By Ellen Fagan
Let’s face it. Tax Day forces money even more than usual on our collective brains. Well, with that in mind, since music can be a great soother and mood elevator, today seems like a really good day to sift through the playlist of our lives for some money-based tracks to add a little lift to our step. Whether it is a serenade of the cold hard cash’s material perks or the commiserating misery that comes from hearing of someone else doing without, songs about the almighty dollar may be a dime a dozen but the following ten are golden.
1. The Beatles’ “Taxman” (1966)
George Harrison contributed this wittily bitter ode to The Beatles’ Revolver album. Horrified by the 95% super-tax levied by the Labour government at the time, he laid out his mortification in fine style: “If you drive a car, I’ll tax the street/If you try to sit, I’ll tax your seat…” The combination of social relevance and a feel-good catchiness makes this one a bona fide classic.
2. The O’Jays’ “For the Love of Money” (1973)
Exemplifying the Philadelphia R&B sound, this O’Jays song takes a Bible passage — “For the love of money is the root of all evil” — and transforms it into a cautionary tale about how greed can bring about one’s downfall. Its opening riff, “Money money money money money” lures us right in. The message is no less memorable today.
3. Pink Floyd’s “Money” (1973)
A work of genius, with its layers of sound, quirky time signature, and endless jangling of cash registers and coins, this radio hit from The Dark Side of the Moon speaks cynically about the downside of wealth, while undoubtedly raking it in for Pink Floyd. Released in 1973 with a “bulls**t” lyric intact, a slightly censored version soon followed to pacify scandalized parents.
4. Hall & Oates’ “Rich Girl” (1976)
This clever ditty, which topped the charts for Hall & Oates, tells the story of a profligate, soulless girl living off the family funds (“You can rely on the old man’s money…”). But take note: The inspiration for the lyrics was actually a man. Daryl Hall simply felt that “You’re a rich boy…” didn’t work as well. Looks like he was right.
5. Cyndi Lauper’s “Money Changes Everything” (1983)
On Cyndi Lauper’s groundbreaking album She’s So Unusual, this Tom Valentine tune was shopped out to a few other singers before Lauper finally owned it. She belted out these lyrics with a ferocity that suggested money trumped love, at least in this instance. As you’d expect, the accompanying music video captures Lauper in all her idiosyncratic, effervescent spirit.
6. Donna Summer’s “She Works Hard for the Money” (1983)
This chart-topper from Donna Summer’s album of the same name was inspired by a brief encounter Summer had with a weary, hard-working bathroom attendant at Chasen’s Restaurant. With this song, Summer not only honored the unsung service employees in the process, she also created one of her most enduring hits.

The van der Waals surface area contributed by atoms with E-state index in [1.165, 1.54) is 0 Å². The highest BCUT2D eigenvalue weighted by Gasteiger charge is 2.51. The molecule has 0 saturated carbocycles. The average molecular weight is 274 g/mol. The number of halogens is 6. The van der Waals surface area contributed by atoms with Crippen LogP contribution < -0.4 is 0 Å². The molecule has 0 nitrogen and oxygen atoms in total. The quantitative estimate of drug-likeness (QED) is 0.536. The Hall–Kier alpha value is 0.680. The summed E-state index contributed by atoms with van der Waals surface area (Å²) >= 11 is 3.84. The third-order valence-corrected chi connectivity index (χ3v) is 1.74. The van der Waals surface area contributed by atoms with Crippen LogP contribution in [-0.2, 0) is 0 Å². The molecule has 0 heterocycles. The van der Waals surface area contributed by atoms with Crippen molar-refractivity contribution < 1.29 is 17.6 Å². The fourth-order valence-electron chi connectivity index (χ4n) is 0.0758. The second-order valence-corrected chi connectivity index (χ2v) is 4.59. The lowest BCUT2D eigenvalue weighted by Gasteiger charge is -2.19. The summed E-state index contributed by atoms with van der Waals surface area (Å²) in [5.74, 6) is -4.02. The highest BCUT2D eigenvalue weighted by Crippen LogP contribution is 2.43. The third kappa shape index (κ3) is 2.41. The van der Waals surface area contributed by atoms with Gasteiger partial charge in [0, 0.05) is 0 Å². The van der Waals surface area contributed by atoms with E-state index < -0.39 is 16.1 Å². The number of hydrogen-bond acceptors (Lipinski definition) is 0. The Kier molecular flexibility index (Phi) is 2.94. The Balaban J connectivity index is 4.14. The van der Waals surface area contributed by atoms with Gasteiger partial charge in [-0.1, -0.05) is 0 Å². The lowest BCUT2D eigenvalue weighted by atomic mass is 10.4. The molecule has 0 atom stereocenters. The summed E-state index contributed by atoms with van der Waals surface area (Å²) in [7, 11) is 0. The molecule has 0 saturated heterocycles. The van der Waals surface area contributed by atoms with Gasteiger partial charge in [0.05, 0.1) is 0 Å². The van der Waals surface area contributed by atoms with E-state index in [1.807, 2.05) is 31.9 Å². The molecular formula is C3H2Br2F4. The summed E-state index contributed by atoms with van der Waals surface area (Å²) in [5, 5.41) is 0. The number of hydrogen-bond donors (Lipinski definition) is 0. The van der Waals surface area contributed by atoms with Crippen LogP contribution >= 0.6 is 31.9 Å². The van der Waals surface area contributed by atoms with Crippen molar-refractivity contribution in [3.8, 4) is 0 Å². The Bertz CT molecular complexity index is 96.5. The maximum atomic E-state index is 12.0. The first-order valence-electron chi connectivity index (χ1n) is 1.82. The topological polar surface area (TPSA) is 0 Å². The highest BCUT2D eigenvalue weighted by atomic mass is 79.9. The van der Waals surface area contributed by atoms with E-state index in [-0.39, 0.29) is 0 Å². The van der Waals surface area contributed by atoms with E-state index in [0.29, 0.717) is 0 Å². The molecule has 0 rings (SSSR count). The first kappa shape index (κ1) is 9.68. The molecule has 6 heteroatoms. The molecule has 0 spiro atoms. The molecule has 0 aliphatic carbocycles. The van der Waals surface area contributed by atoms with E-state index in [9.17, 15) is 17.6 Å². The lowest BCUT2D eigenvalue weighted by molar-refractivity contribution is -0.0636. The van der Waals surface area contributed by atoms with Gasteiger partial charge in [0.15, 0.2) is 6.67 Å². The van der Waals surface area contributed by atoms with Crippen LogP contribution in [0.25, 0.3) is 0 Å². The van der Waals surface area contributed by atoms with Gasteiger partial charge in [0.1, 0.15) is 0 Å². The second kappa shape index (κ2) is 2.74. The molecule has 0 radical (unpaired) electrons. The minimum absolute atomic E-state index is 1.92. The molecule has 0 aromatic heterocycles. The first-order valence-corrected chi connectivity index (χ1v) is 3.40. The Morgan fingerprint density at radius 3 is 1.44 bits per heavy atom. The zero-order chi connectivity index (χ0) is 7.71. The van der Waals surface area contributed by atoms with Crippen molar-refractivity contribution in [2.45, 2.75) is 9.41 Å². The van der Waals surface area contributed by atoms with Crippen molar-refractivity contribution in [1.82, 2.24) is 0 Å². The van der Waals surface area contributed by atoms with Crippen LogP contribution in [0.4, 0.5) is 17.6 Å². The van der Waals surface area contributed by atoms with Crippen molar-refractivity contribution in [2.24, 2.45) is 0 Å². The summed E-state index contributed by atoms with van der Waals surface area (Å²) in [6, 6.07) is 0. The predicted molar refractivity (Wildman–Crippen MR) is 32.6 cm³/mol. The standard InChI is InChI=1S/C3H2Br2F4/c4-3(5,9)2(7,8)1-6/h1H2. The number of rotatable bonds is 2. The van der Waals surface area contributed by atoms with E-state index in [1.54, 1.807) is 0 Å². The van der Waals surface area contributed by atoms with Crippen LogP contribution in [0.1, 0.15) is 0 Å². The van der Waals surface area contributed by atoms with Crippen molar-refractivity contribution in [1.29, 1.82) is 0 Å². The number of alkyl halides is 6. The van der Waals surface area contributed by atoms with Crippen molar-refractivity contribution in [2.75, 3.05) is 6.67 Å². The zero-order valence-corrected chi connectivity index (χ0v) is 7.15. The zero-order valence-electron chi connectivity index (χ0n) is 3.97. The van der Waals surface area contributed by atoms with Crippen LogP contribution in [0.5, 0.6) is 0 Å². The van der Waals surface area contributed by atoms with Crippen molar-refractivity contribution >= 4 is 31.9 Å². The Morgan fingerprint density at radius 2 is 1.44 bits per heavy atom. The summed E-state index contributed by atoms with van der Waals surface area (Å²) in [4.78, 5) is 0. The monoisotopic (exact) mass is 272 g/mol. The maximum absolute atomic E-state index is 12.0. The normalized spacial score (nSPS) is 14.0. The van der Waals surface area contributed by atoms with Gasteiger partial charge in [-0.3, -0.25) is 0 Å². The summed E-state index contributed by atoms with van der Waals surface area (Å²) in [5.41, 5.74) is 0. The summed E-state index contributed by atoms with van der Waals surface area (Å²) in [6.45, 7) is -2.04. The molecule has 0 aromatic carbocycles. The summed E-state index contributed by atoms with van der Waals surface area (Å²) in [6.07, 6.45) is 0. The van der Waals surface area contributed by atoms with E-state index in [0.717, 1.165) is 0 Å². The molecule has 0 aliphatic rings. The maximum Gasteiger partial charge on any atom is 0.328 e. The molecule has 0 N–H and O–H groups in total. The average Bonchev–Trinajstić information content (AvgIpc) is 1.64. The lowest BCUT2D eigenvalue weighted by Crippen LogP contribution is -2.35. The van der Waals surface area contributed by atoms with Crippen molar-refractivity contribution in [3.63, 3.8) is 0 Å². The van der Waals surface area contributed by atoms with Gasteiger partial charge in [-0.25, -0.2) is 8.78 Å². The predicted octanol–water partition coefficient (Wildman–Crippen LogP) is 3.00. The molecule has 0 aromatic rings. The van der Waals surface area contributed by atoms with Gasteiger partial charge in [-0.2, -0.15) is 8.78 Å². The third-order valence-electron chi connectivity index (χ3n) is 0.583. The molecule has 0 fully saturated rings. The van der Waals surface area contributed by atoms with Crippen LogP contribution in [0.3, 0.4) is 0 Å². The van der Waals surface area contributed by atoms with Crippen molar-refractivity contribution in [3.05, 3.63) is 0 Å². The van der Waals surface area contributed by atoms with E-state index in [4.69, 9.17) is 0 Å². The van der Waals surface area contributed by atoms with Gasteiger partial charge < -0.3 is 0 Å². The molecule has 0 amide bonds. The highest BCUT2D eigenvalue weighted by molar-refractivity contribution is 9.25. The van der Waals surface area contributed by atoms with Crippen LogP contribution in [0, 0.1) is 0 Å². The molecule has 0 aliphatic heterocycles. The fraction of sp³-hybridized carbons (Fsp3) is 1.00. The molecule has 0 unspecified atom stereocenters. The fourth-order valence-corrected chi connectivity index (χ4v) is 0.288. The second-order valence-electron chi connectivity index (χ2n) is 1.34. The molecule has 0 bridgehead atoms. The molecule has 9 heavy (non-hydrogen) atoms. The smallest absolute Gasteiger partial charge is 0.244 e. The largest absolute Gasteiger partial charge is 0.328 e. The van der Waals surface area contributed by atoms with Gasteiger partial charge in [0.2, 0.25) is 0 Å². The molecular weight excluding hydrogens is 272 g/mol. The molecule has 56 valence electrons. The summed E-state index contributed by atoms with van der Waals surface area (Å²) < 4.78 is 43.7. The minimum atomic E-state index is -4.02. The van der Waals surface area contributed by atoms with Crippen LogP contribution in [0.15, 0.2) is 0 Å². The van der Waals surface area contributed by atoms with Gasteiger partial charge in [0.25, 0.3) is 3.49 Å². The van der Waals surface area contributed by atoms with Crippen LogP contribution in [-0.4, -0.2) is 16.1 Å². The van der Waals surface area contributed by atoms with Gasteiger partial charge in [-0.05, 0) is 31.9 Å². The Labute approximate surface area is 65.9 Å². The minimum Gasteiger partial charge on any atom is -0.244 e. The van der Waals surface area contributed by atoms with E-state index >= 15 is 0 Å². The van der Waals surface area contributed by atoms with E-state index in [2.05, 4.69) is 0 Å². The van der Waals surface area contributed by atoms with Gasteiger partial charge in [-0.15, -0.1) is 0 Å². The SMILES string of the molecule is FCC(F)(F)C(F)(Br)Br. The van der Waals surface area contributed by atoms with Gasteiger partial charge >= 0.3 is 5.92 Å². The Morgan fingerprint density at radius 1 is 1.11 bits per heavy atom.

7. Simply Red’s “Money’s too Tight to Mention” (1985)
This cover version of a 1982 track by the Valentine Brothers was so well-served by the soulful brilliance of Simply Red that it became an international hit. The heartbreak of a man who’s broke and whose friends are too indigent to help was a powerful statement for the era. Truth be told, it still holds power today.
8. Pet Shop Boys’ “Opportunities (Let’s Make Lots of Money)” (1985)
“I’ve got the brains you’ve got the looks…let’s make lots of money.” Described variously as a satirical condemnation of Thatcherism and the clueless babbling of a “couple of losers,” the snark factor is high whatever your political affiliation here. And so is the undeniable earwormy quality of this rather dark, electronically throbbing song.
9. Johnny Kemp’s “Just Got Paid,” (1988)
The late Johnny Kemp went platinum with this New jack swing confection that celebrates a cashed paycheck on a Friday night. This Grammy nominee is less about acquiring riches as it is about making a full life from paycheck to paycheck. The video, with its colorful makeup and unapologetic swagger, radiates joy.
10. The Notorious B.I.G.’s “Mo’ Money, Mo’ Problems” (1997)
An instant classic released posthumously, this track samples Diana Ross’ “I’m Comin’ Out” and features vocals by Mase, Sean Combs and Kelly Price. This single concerns huge financial success leading to one’s ruin — especially when others begin to cluster around for their own gain. As bad-ass a cautionary tale as they come, delivered with mojo and humor.
Photo credit: Kevin Winter / Staff (Courtesy of Getty Images)
PS. Want to dream about how to spend your tax refund? Check out our songs about travel and cars in our posts Let Paul Simon, James Taylor and Bob Dylan Be Your Travel Guides and Vroom, Vroom, Vroom…It’s All About The Driving Rhythm (respectively).